Teleological Argument

The word telos in Greek means ‘purpose’, and so teleological arguments suggest that there is evidence of purpose (or intentional design), in the way the world is. Teleological arguments suggest that the world has been set up and ordered in such a precise way, that this could not have happened by chance but must have been done by some higher reality, God. For example, eyes and ears are said to have been precisely designed for seeing and hearing, the seasons are ordered so as to cause plants to grow year after year, and the ozone layer is set up at the correct distance from the earth so as to protect us from harmful U.V. rays. Inherent in all teleological arguments is the notion that the world and the universe are complex, yet everything seems to fit together in a precise and ordered way, and that this could not have happened by chance.

The fifth way: The way of Design (or teleology)

Aquinas’ design argument basically suggests that the inanimate objects (e.g. Planets), could not have ordered themselves (i.e. got themselves into the orbits they have), because they lack the intelligence to do so. Yet as the planets are aligned so perfectly, this means it must have been done so by a Being with the intelligence to do so. Now although humans are intelligent, they cannot move planets, so that leaves us with God. Nature suggests a realm of order, in that things seem to have an innate sense of purpose. For Aquinas, anything which has in it a sense of purpose, requires the aid of a ‘guiding hand’. For instance, an arrow only hits the target, because it has been fired by an archer. Thus if nature appears ordered, it must have a guiding hand, God.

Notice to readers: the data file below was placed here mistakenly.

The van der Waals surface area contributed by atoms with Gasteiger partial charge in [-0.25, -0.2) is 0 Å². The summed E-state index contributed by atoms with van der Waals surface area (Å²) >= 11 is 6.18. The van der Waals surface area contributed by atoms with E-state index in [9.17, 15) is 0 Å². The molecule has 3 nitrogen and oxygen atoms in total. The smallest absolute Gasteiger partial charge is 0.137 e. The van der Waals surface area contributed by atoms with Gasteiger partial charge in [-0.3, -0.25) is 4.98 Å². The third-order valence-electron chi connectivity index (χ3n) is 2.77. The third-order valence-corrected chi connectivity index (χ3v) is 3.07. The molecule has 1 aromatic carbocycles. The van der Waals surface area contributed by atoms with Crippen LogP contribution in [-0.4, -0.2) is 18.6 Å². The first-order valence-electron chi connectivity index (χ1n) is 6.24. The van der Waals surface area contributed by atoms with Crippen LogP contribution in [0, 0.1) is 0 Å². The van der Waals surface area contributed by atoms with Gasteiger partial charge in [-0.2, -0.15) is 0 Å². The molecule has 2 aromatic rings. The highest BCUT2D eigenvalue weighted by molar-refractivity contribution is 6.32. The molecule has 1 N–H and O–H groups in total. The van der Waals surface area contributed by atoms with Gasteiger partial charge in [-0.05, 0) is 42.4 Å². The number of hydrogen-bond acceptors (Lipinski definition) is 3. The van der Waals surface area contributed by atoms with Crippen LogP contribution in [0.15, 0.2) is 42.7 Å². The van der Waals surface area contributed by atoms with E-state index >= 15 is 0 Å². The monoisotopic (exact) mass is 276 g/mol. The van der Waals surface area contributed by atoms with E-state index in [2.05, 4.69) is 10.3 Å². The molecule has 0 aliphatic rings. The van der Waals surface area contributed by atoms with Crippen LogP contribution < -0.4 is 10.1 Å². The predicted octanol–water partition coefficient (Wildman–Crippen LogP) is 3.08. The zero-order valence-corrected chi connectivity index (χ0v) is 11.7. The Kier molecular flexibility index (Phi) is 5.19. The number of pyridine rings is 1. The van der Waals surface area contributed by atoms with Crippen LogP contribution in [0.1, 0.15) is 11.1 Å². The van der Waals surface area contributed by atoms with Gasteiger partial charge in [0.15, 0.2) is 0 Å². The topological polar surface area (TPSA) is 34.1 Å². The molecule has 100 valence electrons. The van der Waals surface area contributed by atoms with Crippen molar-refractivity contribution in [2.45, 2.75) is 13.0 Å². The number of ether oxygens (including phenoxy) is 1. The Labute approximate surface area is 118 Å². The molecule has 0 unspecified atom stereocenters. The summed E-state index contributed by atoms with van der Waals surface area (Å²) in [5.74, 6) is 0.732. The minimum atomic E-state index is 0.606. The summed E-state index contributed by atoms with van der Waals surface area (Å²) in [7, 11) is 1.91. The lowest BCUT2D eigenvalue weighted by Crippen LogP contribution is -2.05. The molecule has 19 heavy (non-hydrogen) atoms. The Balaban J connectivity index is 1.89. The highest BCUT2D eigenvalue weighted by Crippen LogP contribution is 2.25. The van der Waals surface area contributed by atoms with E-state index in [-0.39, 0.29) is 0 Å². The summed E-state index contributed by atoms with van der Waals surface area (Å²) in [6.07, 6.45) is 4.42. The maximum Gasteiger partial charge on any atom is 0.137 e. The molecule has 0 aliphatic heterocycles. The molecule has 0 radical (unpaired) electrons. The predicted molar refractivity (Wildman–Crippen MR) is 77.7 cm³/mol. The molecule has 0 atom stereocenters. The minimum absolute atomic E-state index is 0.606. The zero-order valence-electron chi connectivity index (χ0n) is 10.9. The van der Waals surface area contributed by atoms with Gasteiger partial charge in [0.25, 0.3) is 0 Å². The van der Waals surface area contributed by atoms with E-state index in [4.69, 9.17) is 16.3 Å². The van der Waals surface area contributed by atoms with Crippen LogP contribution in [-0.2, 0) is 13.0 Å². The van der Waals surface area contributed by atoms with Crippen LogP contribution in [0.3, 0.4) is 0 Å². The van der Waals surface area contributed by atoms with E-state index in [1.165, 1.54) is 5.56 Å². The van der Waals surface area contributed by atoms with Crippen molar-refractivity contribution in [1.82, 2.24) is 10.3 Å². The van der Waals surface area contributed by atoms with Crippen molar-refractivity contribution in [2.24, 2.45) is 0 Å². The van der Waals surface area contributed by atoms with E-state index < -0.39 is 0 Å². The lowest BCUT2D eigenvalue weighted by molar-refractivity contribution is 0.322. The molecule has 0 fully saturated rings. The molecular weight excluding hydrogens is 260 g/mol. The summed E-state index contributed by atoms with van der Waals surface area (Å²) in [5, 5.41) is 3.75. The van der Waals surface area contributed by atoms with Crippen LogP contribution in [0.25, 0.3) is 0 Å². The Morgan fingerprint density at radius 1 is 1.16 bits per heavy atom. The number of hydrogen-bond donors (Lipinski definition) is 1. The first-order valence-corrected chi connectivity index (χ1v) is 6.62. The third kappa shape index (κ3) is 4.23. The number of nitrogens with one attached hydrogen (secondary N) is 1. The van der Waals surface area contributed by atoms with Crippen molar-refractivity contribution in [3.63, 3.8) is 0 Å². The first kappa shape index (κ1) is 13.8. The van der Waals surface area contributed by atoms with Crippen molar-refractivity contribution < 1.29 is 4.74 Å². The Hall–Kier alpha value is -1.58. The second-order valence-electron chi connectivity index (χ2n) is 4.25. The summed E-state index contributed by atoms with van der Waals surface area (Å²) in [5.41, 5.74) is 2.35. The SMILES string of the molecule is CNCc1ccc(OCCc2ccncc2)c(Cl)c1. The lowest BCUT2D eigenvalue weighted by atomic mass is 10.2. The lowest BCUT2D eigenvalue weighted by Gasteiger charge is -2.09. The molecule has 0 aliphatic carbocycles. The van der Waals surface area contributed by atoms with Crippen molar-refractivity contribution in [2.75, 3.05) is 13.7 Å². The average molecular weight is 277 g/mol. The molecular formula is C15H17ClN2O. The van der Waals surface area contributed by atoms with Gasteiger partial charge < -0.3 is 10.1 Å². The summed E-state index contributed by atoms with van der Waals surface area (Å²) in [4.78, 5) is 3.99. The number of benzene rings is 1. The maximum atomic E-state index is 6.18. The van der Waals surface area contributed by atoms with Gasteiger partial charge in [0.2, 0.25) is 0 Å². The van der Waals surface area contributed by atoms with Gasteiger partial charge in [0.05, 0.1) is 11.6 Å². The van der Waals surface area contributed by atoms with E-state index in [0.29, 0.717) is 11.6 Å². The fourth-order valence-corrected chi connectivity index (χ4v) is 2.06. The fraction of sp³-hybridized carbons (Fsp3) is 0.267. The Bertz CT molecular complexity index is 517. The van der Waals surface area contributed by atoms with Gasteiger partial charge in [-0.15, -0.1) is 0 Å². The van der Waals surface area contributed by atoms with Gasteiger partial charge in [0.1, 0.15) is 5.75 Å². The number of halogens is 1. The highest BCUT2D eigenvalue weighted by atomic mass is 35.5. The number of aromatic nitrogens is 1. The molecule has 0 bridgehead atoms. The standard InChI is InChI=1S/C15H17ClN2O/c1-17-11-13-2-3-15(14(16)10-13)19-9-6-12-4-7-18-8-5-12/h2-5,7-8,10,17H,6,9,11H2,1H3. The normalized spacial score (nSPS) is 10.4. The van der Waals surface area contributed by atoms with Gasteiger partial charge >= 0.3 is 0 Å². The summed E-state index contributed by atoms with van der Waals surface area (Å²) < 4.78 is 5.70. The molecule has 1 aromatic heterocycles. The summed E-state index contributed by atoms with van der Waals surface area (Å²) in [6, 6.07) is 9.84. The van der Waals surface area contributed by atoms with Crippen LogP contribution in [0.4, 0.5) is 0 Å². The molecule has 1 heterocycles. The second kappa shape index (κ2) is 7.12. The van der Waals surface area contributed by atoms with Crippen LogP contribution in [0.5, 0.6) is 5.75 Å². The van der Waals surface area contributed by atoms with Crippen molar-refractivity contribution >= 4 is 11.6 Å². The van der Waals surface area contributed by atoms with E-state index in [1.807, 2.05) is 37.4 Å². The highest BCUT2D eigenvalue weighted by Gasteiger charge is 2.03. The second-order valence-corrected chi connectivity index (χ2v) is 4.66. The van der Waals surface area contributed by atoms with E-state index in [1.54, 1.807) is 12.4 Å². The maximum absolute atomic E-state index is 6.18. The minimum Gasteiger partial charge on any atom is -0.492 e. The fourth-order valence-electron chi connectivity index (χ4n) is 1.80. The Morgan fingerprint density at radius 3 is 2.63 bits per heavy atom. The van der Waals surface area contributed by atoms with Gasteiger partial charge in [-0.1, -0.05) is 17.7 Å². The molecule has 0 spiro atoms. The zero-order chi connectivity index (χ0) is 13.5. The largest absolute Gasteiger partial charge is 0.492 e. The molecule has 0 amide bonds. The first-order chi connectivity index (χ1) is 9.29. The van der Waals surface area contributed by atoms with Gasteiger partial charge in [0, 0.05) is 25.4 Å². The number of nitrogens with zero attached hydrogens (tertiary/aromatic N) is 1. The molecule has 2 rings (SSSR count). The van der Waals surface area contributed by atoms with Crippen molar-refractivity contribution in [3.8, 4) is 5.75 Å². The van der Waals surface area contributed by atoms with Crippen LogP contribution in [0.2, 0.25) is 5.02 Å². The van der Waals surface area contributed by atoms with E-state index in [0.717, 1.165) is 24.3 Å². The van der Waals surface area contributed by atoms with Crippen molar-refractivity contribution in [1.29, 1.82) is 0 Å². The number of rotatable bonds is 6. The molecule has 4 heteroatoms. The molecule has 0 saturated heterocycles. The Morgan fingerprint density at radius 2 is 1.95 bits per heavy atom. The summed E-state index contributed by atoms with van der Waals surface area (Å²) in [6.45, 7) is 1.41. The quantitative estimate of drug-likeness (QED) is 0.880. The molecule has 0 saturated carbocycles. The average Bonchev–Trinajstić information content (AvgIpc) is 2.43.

Final Words

Science, using various modern amenities, tells us how life began. It denies the need to bring God into this discussion. But it cannot explain why life began, in the first place. So, I suggest that maybe this is where God is needed (and why God must exist).

I feel that Aquinas’ first two ways present a successful argument for the existence of God. No doubt, the arguments have weak points which are subjected to criticism but nonetheless, in my opinion, the propositions by Aquinas accomplish their purpose in establishing the existence of a Greatest Conceivable Being that is the unmoved mover and uncaused cause. I believe that this ultimate Being is unchanging and started the universe, time and all matter and concepts of existence. In my view, this Being is what we understand to be God.

St. Thomas Aquinas recognized that there were some people who doubted the existence of God because, to them, logic did not allow for or explain God’s existence. His first two ways are two proofs based on logic and observation of nature in proving God’s existence to those who could not accept or believe God on faith alone.

The third way recognizes that nothing in the world is sufficient in itself to answer all the questions we might have about it – so some of our questions will always take us beyond the object in question. And it recognizes that the world itself is insufficient to answer all our questions about it. The world leaves us asking, Why is there something rather than nothing? – and the world does not seem capable of providing any answer to that question.

William Paley’s ‘watch analogy’ suggests that complex and ordered things do not occur by chance. Instead, rather like the complex mechanism of a watch they have to have been made by someone, and for a specific reason. Thus I can conclude that because the world is complex and ordered (like a watch), that it could not have come about by chance, but must be the product of intelligent design, of God.